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  Services » Publications » Technical reports - by year » tr200628

Air quality monitoring 2005

Report: TR06/28
Author: Jeff Smith


This report presents results of ambient air quality monitoring carried out by Environment Waikato during 2005. Monitoring sites were located in Hamilton, Tokoroa, Te Kuiti, Taupo and Matamata.

The main air contaminant of concern in the Waikato region is suspended particles (PM10). In September 2004, the Ministry for the Environment introduced a National Environmental Standard (NES) for PM10 of 50µg m-3 (24-hour average) with one allowable exceedence each year. The NES became effective from September 2005. Concentrations of PM10 were measured at all locations, along with monitoring of benzene at three Hamilton sites.

Tokoroa experienced the highest PM10 concentrations and greatest frequency of exceedence. During 2005, the maximum measured PM10 concentration at Tokoroa was 89µg m-3 and 30 exceedences of 50µg m-3 were measured. This compares with a previous maximum of 97µg m-3 measured in 2004, the same year that the maximum of 41 exceedences was observed. Unusually elevated concentrations of PM10 appear to have been observed at Tokoroa between Dec 2003 – Sept 2005 and this may be related to variations of wind conditions or a baseline data anomaly caused by instrumentation error.

In Hamilton, measured PM10 concentrations did not exceed 50µg m-3. However data were not collected between 15 May – 19 July 2005 and it is entirely possible that the highest PM10 concentration occurred, but was undetected, during this period. It is also possible that PM10 exceedances may have occurred during this time of instrument failure. Monitoring at Hamilton was carried out using a TEOM analyser with a sample temperature of 40°C. Additional daily sampling with a gravimetric instrument is recommended during winter 2006 to verify data from the TEOM.

Monitoring of benzene at Hamilton for 12 months in 2004–2005 showed concentrations at previously monitored sites were lower than results from 2003–2004. While it is possible that this is an early indication of a declining trend, the limited monitoring period is too small to be certain. Benzene concentrations are within the current MfE guidelines, but would exceed the guideline value that will become operative in 2010.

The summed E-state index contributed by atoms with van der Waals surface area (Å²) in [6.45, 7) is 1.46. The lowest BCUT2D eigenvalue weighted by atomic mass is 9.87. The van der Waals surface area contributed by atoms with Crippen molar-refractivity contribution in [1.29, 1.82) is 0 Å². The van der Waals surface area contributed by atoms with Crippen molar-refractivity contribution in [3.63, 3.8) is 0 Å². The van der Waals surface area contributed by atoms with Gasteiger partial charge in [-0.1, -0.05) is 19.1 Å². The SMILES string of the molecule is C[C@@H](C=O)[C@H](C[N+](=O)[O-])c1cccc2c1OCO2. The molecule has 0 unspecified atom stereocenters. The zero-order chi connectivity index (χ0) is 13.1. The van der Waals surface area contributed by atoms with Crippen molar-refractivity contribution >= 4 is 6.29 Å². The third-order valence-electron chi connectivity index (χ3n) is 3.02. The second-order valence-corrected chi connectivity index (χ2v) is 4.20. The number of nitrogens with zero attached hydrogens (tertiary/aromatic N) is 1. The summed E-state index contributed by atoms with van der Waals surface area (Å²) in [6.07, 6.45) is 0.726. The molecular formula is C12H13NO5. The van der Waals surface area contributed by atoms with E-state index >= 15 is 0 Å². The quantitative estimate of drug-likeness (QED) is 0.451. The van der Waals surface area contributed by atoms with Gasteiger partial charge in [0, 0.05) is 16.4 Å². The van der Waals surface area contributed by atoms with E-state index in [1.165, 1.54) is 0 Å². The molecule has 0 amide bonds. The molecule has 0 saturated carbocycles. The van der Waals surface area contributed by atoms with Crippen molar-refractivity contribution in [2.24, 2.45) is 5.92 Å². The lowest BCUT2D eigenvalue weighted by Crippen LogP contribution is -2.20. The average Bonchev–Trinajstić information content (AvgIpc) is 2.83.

At Te Kuiti, concentrations twice exceeded 50µg m-3 (24-hour average) and the maximum measured 24-hour average was 54µg m-3. In Taupo, monitoring was carried out every third day and one exceedance of 50µg m-3 was measured in 2005, when a 24-hour PM10 concentration of 52µg m-3 was recorded. Because the sampling regime at Taupo is limited to monitoring one-day-in-three, extrapolation would suggest around three exceedances for 2005.

In general, all areas show similar seasonal variations in PM10 concentrations, with higher values occurring during the winter months. Interannual trends of PM10 concentrations were not apparent at any of the monitoring sites.

A new PM10 monitoring site was established at Matamata in June 2005 and, while no exceedances have been observed since the monitoring commenced, the dataset is too short to allow for further analysis and interpretation of the data.

Air quality monitoring 2005
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Table of contents

Executive summary iii
1 Introduction 1
2 Air quality monitoring in Hamilton 3
2.1 Meteorology 4
2.2 Concentrations of PM10 8
2.3 Concentrations of Benzene, Toluene and Xylenes 12
3 Air quality monitoring in Tokoroa 14
3.1 Concentrations of PM10 14
3.2 Meteorology 17
3.3 Emissions and instrumentation issues 20
4 Air quality monitoring in Taupo 21
4.1 Concentrations of PM10 21
5 Air quality monitoring in Te Kuiti 24
5.1 Concentrations of PM10 25
5.2 Meteorology 26
6 Air quality monitoring in Matamata 34
6.1 Concentrations of PM10 35
6.2 Meteorology 36
7 Summary 38
References 39
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